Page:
Now man's best friend can be your best drinking buddy.
Bowser Beer, America's first beer for dogs, is cooling collies and hydrating hounds in Minnesota.
You don't even have to check IDs -- what's the legal drinking age in dog years? -- because it has no alcohol.
"It's for the celebration of the dog days of summer," said Derrick Kunes, interim marketing manager for Axel's Bonfire restaurants.
Kunes gave away samples of the doggie-brew last summer at the Paws on Grand festival in front of the Grand Avenue restaurant and plans to do it again at the festival Aug. 5.
"People go crazy over this," he said. "They are so intrigued."
The Seattle-based company that makes Bowser Beer was started by Jenny Brown.
In 2008, she was making pretzels for dogs -- coated with peanut butter and molasses -- at local fairs. After a while, the idea hit her. "It just seemed like the dogs would want a beer with their pretzels," said Brown.
But regular beer is hazardous to dogs. The hops are toxic, dogs don't like the bubbles and alcohol is harmful.
After more than a year of research, Brown formulated a flat meat-broth mixture with barley. She added vitamins and a bit of glucosamine, for healthy joints.
She created two flavors -- Beefy Brown Ale and chicken-flavored Cock-a-Doodle-Brew.
She has tasted both flavors but recommends that humans stick with Budweiser.
"It's flat, like drinking sweetish broth," she said.
The canine beer hit the market last year.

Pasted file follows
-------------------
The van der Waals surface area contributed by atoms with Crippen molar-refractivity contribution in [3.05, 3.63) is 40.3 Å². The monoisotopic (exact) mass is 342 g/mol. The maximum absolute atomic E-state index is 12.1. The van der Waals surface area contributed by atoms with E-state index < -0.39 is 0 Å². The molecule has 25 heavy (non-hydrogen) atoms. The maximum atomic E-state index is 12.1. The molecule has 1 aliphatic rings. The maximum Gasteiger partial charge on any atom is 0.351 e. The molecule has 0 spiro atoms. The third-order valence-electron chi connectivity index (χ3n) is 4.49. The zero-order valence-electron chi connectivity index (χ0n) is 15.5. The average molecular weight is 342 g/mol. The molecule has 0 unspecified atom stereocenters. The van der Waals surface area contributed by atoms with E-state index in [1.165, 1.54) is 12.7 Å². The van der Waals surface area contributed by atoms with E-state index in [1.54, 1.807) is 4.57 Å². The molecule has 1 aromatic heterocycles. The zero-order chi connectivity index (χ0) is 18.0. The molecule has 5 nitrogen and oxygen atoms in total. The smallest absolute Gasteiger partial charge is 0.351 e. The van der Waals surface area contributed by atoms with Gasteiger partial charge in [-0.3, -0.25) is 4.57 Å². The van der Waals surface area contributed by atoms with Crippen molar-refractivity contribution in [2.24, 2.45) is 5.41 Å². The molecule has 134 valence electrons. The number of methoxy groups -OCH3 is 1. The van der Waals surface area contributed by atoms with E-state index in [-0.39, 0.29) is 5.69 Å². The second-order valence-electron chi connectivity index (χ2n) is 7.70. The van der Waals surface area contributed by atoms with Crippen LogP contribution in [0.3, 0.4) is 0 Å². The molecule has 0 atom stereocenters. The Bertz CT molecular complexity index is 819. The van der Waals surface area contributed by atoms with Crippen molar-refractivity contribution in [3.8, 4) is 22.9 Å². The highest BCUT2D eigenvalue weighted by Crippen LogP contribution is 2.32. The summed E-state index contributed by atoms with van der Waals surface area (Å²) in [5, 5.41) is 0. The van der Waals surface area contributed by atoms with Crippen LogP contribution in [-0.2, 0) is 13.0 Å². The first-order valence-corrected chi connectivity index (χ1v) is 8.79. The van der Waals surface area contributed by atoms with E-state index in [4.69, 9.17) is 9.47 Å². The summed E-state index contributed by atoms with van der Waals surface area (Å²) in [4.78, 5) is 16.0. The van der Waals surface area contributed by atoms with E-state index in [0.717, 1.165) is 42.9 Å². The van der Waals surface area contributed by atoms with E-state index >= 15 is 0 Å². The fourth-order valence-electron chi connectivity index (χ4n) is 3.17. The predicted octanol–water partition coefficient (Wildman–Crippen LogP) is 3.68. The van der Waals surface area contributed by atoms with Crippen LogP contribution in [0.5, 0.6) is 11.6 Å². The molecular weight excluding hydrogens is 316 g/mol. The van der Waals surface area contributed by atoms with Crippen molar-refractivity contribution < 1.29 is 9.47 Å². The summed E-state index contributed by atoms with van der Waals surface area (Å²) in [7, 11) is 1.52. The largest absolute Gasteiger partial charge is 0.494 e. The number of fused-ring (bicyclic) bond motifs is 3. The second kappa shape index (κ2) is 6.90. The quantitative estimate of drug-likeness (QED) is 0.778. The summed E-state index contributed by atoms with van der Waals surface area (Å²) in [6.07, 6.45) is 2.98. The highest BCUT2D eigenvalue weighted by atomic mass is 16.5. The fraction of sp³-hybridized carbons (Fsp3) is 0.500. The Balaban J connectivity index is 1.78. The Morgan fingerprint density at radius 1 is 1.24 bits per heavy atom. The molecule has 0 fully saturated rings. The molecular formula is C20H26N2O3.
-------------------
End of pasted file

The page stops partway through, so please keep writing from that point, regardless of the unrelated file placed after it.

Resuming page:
was an instant hit," Brown said. "This works because people love to pal around with their pets."
Brown offers custom labels, with a photo of a particular dog.
The labels include the name of the brew -- usually a pun or family in-joke. Some favorites of hers include "I Don't Give a Shih-Tzu Brew" and "Liquored-up Lacey's Pooch Hooch."
Brown sold one batch dedicated to guide dogs for the blind, naturally named "I Only Have Eyes for You Brew."
Some pet owners put the beer into bowls for
their dogs. Others freeze it in ice cube trays, for their dogs to lick.
"I mix it with pumpkin and pour it over my dog's food and call that Thanksgiving dinner," Brown said.
She said most of the beer is sold through her website, Bowserbeer.com. She wants to sell more beer in Minnesota locations, but for now it's only available at Bubbly Paws, a dog-wash and -grooming business in St. Louis Park.
Owner Keith Miller sells it for $2 a bottle. Even if customers don't buy it, said Miller, they are curious about the beer.
"They pick it up, and they are not sure what it is -- is it alcoholic or nonalcoholic?" Miller said.
The beer has inspired Miller in several ways.
He is making a dog-themed lounge for the Gay Pride Festival on June 23 and 24 in Minneapolis' Loring Park. Miller will be selling Bowser Beer for dogs, who presumably will be sitting like barflies on stools.
"It's going to have a bar with beer taps in it, and a disco ball," Miller said about the lounge.
And to perk up the heat-drooped tails of dogs passing by?
Miller plans to combine ice cream made for dogs with Bowser Beer, creating the first root-beer float for dogs.